Notes on African American Families
of the 19th Century in Cazenovia, Fenner and Nelson
Madison County, New York

Compiled by Daniel H. Weiskotten
Last Modified January 3, 2004

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        Most of the information available regarding African Americans in 19th century Cazenovia, Fenner and Nelson is in its rawest form - single entries in primary records such as census lists, vital statistics, and cemetery records.  I have found only four instances where African Americans are even mentioned in our local history books outside of a few confused references to the Anti-Fugitive Slave Law Convention in Cazenovia in 1850 and various abolitionist activities of the mid-19th century (Hugh Humphrey's incredible work on the Convention excepted)
        Most Blacks in Cazenovia, like anywhere else in 19th and early 20th century America, remained on the lowest rung of the socio-economic ladder.  Because of this status they, like their white tenant farmer counterparts, rarely owned land, usually worked for other people, often moved from place to place, and were generally absent from or did not take an active part in community affairs.  I have a feeling they attended functions but they hung to the sides and kept quiet knowing they could not fully participate.  For these reasons they never ended up with mentions in the newspapers or history books.  In addition to the lack of historical record there has been little interest in their genealogy and a study of their history has been sorely lacking.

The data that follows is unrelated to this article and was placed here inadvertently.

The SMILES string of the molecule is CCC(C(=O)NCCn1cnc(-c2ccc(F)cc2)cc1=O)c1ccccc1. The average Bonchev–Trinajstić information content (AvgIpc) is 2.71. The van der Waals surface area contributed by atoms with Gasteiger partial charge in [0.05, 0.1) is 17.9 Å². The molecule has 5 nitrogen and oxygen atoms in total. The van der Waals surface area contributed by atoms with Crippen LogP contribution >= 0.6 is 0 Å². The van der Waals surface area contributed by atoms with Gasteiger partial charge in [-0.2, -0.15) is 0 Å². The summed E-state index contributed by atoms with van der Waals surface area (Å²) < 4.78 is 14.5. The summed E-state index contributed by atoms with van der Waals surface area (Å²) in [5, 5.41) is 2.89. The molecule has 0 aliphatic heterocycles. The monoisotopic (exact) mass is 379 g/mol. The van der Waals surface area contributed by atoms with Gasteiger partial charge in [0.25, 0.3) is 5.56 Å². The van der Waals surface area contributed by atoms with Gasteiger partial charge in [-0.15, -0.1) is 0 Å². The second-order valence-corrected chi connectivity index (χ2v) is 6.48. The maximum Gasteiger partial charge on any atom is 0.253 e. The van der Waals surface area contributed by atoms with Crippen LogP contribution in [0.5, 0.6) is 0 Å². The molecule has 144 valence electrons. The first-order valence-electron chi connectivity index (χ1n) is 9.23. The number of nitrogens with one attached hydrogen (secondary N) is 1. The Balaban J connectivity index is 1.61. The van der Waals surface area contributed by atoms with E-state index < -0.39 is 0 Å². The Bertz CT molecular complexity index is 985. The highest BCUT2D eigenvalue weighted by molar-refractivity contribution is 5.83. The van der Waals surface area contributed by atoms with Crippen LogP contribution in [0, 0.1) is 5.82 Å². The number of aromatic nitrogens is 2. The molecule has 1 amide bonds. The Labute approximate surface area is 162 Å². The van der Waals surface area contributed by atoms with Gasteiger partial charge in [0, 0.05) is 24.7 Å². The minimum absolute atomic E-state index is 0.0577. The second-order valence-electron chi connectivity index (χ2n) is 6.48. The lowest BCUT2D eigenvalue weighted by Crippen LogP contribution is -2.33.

There have been Blacks and Black families in Cazenovia from nearly the first days of settlement (1793).  By 1800 the census for the Town of Cazenovia lists 9 Slaves and 17 individual Free Blacks (who show in the record as "Other") who lived within the present bounds of the Towns of Cazenovia, Fenner, and Nelson.  Neighboring Smithfield contained two distinct settlements of "Other" Free Blacks.  Slavery was legal in New York until 1827 and several wealthier families held slaves who appear to have worked as house servants, and in shops and mills in the village.
        Two of the families listed in the 1800 census are exceptions to what is typical for Free Black families in the uplands region of Central New York.  James Peters and Nathan Gilbert, listed as "other" in the 1800 census, lived next door to each other (or in the same house?) on what is now No. Nine Road south of Cazenovia Village.  Holland Land Company records show that they purchased Lot 57 of the Road Township Reservation in February 1800.  They also show up on the 1805 Town Tax List with personal property.  A blacksmith shop that stood on their property in later years indicates that they might have been blacksmiths by trade.